Sometimes, Gilens said, the public wins out by accident, when its interests happen to sync with the interests of elites, such as Medicare benefits imposed under the Bush administration. That move found support from the pharmaceutical industry, which benefited from the law.
As a more recent example, House Minority Leader Nancy Pelosi, D-Calif., a staunch proponent of the Affordable Care Act, has received $75,000 from health-professional political action committees in the 2013–14 election cycle, according to the Center for Responsive Politics, a D.C.-based transparency organization.
What specific influence that cash could have had on Pelosi’s decisions, if any, is unclear, but it suggests health care professionals want to have a say in Congress and are able to pay for the privilege.
And moving to a different state where money might have less influence doesn’t mitigate the effect either.
“In federal elections, many, many candidates take in more money from outside of their home states than they do from within them. The most popular places from which money flows are those you would expect: California, New York City, and Washington D.C.,” said Sarah Bryner, research director at the Center for Responsive Politics, in an email.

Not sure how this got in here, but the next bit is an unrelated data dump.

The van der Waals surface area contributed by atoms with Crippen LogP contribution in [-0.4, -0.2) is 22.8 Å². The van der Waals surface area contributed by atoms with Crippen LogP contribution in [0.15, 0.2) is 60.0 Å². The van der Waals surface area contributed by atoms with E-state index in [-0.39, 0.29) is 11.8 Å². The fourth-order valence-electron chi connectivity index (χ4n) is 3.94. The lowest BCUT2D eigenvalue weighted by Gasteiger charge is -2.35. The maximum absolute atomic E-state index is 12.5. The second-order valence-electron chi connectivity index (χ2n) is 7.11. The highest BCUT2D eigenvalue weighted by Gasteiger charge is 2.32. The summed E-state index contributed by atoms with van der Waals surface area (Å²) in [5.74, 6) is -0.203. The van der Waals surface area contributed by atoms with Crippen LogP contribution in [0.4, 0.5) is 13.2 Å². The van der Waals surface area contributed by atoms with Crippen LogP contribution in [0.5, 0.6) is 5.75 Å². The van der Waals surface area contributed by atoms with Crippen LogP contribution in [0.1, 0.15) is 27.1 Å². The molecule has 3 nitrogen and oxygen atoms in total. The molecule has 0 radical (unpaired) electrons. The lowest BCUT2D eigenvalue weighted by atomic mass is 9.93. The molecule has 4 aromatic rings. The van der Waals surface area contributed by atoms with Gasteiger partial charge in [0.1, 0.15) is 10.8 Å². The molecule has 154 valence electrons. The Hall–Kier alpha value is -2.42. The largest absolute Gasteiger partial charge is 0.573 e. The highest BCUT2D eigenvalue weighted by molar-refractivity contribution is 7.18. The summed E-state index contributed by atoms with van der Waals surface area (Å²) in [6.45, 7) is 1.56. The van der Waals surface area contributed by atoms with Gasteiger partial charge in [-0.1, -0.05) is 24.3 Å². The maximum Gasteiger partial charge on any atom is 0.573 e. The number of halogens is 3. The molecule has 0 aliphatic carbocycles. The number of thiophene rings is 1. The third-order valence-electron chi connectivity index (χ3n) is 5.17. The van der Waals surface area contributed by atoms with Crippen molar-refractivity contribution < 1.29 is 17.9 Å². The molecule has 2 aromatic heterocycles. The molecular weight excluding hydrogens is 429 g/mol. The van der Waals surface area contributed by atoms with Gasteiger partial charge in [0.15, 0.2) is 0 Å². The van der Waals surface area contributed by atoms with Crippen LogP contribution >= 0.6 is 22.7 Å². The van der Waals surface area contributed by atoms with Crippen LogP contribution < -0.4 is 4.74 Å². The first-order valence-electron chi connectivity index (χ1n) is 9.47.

Bryner added that individual voters might have more power in local elections, where “the people who make decisions about potholes and noise regulations are not subject to the same pressures from industry and unions that members of Congress are.”
The solution for the outsize power of cash in federal politics, according to Gilens and Page, would be campaign finance reform, perhaps made more difficult by a recent Supreme Court decision that determined that vast amounts of campaign cash equal speech. And the privilege of that kind of free speech belongs overwhelmingly to rich white men, who make up a large portion of the wealthy elite in the U.S.
“Meaningful campaign finance reform would seem to be the most important step we can take to make government more responsive to the needs and preferences of ordinary citizens,” Gilens said.
Page agrees on the necessity of campaign finance reform, along with “full disclosure of money in politics.”
“Most important: reduce inequality of wealth to reduce inequality of power,” Page said.
But their bleak findings don’t offer much hope for any kind of quick change. Why write your congressional representative when campaign cash speaks so much louder?
Furnas at the Sunlight Foundation recognizes this as a challenge to public engagement, but he said the problem isn’t insurmountable. He also said public knowledge of special interest lobbying is key.
“For example, even if I write my congressperson they will still listen to the coal lobbyist, so why should I go to the trouble of writing my congressperson? So then no one writes. But if literally every constituent wrote their congressperson, that would, in fact, get noticed.”